NFLPA rep Vanden Bosch lines up place for Lions workouts

If there is a lockout, there has been a question about whether getting together for informal offseason workouts would be a good idea for the NFLPA.

Many quarterbacks and receivers have been loosely planning to meet up.   Other players like Bucs center Jeff Faine and PFT Live guest Eric Winson wondered if helping out the owners in such a way would make sense during a work stoppage.   (Winston wondered if players would be protected against injuries.)

The leaders of the NFLPA have more important issues to worry about right now, and the topic clearly hasn’t been one that was addressed officially by the group.

For example, Lions defensive end Kyle Vanden Bosch has been busy lining up a local gym where his teammates can get in some work in case of a lockout, according to the Detroit Free Press.  Vanden Bosch is Detroit’s NFLPA representative.

Lining up a gym isn’t the same as holding informal practices, but it’s a sign that even NFLPA leaders aren’t afraid to organize their teammates in an effort to stay in shape.

5 responses to “NFLPA rep Vanden Bosch lines up place for Lions workouts

  1. Working out and practicing helps the PLAYERS, not the owners. The owners won’t care if some of the players are a little rusty when play resumes, they’ll still sell just as many tickets and commercials. The players are the ones who might lose their jobs or starting spot if they show up out of shape or out of sync with their teammates.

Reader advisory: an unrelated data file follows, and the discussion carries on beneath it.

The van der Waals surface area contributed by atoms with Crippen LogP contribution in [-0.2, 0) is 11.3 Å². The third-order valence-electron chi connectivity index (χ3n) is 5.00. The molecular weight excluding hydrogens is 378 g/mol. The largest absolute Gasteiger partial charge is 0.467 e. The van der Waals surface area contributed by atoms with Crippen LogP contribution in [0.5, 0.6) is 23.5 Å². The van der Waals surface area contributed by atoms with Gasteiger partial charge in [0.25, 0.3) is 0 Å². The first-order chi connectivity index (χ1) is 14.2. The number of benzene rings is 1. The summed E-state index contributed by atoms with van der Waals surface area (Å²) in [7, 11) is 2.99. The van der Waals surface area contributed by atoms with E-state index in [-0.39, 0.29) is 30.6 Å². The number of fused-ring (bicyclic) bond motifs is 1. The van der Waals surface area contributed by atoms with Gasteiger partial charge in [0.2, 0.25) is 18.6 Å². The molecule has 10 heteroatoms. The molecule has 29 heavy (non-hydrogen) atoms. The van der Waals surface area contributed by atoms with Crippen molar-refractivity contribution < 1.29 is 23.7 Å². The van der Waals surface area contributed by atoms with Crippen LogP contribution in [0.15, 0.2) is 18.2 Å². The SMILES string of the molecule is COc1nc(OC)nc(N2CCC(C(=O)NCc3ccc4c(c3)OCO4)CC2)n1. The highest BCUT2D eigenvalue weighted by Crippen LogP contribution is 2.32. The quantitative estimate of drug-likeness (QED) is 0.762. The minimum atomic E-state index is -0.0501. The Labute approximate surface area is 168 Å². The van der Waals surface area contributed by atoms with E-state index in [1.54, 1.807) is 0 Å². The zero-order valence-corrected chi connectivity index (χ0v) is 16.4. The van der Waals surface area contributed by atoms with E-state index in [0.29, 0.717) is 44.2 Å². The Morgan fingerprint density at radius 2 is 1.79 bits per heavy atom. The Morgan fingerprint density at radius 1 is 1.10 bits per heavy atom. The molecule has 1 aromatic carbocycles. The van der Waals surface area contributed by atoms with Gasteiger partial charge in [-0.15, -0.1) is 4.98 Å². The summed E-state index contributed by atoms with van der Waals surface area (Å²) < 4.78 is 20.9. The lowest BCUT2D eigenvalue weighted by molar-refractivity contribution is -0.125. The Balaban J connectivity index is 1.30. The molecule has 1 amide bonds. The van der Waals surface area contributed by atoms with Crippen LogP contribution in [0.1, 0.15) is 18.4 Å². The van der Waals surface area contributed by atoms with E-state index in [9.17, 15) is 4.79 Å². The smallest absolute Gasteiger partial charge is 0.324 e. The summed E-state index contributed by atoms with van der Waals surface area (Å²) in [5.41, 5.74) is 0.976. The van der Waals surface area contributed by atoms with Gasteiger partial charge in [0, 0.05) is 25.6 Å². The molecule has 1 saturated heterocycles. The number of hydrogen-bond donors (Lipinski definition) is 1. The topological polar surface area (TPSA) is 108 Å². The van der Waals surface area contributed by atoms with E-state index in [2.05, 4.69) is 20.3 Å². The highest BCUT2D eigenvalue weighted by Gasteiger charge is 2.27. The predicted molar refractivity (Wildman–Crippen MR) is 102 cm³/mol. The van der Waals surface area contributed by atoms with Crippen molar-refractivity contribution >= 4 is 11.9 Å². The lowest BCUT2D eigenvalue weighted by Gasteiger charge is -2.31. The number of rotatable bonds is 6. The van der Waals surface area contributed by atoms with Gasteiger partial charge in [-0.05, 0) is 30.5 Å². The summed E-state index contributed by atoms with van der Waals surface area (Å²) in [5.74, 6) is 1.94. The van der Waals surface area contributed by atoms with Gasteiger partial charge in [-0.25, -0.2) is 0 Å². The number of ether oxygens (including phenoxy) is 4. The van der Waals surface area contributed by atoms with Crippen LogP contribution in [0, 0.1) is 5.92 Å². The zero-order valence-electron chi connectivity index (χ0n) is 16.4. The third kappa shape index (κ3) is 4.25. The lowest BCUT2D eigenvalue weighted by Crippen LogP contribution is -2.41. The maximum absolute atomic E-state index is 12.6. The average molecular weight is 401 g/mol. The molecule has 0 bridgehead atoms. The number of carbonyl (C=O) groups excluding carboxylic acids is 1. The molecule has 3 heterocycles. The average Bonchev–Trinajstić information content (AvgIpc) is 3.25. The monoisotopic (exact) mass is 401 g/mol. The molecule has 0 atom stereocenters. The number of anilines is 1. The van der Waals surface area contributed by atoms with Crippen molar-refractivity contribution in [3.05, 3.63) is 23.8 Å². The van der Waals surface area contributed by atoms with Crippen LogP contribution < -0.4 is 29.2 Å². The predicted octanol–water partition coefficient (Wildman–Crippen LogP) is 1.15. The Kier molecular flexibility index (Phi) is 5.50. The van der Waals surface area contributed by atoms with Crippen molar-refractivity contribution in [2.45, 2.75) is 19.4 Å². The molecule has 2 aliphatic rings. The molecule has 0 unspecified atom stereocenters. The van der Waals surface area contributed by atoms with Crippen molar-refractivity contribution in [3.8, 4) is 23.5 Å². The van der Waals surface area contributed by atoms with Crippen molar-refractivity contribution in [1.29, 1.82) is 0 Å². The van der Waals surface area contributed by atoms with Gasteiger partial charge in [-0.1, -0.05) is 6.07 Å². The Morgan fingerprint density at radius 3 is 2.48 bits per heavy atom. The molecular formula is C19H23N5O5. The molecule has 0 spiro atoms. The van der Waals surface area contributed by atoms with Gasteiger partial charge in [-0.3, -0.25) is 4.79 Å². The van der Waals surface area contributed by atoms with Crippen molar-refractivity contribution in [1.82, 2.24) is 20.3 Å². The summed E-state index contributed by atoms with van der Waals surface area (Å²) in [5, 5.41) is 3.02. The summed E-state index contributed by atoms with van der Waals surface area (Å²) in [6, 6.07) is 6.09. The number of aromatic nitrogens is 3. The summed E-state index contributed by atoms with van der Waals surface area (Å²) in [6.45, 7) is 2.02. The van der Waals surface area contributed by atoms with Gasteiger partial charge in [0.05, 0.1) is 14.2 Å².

Injury, however, is a serious concern for the players and they will probably get screwed if they get hurt during a work stoppage, whether it is while working out, wrestling in the WWF, playing a pick-up basketball game, or getting in an automobile accident.

  2. I want to see replacement games, and then see 40% of the union cross the picketlines. Scabs! The players are all talk, but once they miss a paycheck or 2 they will fold like lawn chairs. Remember this line “I had to do it for my family”….haha.

  3. Players must try to work out on their own or with teammates if a lockout causes a limited or non-existent off-season workout program. In the event the labor issue is resolved shortly before or after the off-season program is over, and regular season start in September, we can expect to see may more injuries during games than we would normally see, simply do to poor conditioning. Also, players who do attempt to stay in tip-top condition will have an advantage over those who don’t. And you can be sure there will be many who don’t work out as strenuously as they should.

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